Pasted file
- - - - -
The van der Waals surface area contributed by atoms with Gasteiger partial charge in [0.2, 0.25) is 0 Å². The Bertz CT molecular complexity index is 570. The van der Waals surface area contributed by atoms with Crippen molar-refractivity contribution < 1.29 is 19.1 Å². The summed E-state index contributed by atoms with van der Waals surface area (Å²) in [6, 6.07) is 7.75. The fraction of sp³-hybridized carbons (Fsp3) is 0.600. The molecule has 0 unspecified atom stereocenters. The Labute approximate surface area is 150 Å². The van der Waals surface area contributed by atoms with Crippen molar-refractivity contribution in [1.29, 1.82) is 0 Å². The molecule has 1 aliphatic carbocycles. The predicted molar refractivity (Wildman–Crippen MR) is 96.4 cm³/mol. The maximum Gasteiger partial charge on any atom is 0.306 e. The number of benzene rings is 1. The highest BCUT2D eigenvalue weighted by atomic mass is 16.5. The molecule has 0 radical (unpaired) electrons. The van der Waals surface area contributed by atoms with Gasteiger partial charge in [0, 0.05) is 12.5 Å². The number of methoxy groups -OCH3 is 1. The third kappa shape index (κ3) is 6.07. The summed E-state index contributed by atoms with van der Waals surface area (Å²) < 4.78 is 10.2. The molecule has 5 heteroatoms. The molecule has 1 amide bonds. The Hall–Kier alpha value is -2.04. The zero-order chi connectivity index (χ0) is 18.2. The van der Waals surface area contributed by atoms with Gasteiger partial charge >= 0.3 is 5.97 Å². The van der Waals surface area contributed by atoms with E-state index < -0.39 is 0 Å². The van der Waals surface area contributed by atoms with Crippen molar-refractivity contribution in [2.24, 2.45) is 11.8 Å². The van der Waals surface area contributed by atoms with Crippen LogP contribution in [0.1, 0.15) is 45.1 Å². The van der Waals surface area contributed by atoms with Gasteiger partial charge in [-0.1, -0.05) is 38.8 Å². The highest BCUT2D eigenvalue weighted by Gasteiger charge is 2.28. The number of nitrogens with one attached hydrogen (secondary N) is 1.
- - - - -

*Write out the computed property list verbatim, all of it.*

The van der Waals surface area contributed by atoms with Gasteiger partial charge in [0.2, 0.25) is 0 Å². The Bertz CT molecular complexity index is 570. The van der Waals surface area contributed by atoms with Crippen molar-refractivity contribution < 1.29 is 19.1 Å². The summed E-state index contributed by atoms with van der Waals surface area (Å²) in [6, 6.07) is 7.75. The fraction of sp³-hybridized carbons (Fsp3) is 0.600. The molecule has 0 unspecified atom stereocenters. The Labute approximate surface area is 150 Å². The van der Waals surface area contributed by atoms with Crippen molar-refractivity contribution in [1.29, 1.82) is 0 Å². The molecule has 1 aliphatic carbocycles. The predicted molar refractivity (Wildman–Crippen MR) is 96.4 cm³/mol. The maximum Gasteiger partial charge on any atom is 0.306 e. The number of benzene rings is 1. The highest BCUT2D eigenvalue weighted by atomic mass is 16.5. The molecule has 0 radical (unpaired) electrons. The van der Waals surface area contributed by atoms with Gasteiger partial charge in [0, 0.05) is 12.5 Å². The number of methoxy groups -OCH3 is 1. The third kappa shape index (κ3) is 6.07. The summed E-state index contributed by atoms with van der Waals surface area (Å²) < 4.78 is 10.2. The molecule has 5 heteroatoms. The molecule has 1 amide bonds. The Hall–Kier alpha value is -2.04. The zero-order chi connectivity index (χ0) is 18.2. The van der Waals surface area contributed by atoms with Gasteiger partial charge >= 0.3 is 5.97 Å². The van der Waals surface area contributed by atoms with E-state index < -0.39 is 0 Å². The van der Waals surface area contributed by atoms with Crippen molar-refractivity contribution in [2.24, 2.45) is 11.8 Å². The van der Waals surface area contributed by atoms with Crippen LogP contribution in [0.1, 0.15) is 45.1 Å². The van der Waals surface area contributed by atoms with Gasteiger partial charge in [-0.1, -0.05) is 38.8 Å². The highest BCUT2D eigenvalue weighted by Gasteiger charge is 2.28. The number of nitrogens with one attached hydrogen (secondary N) is 1.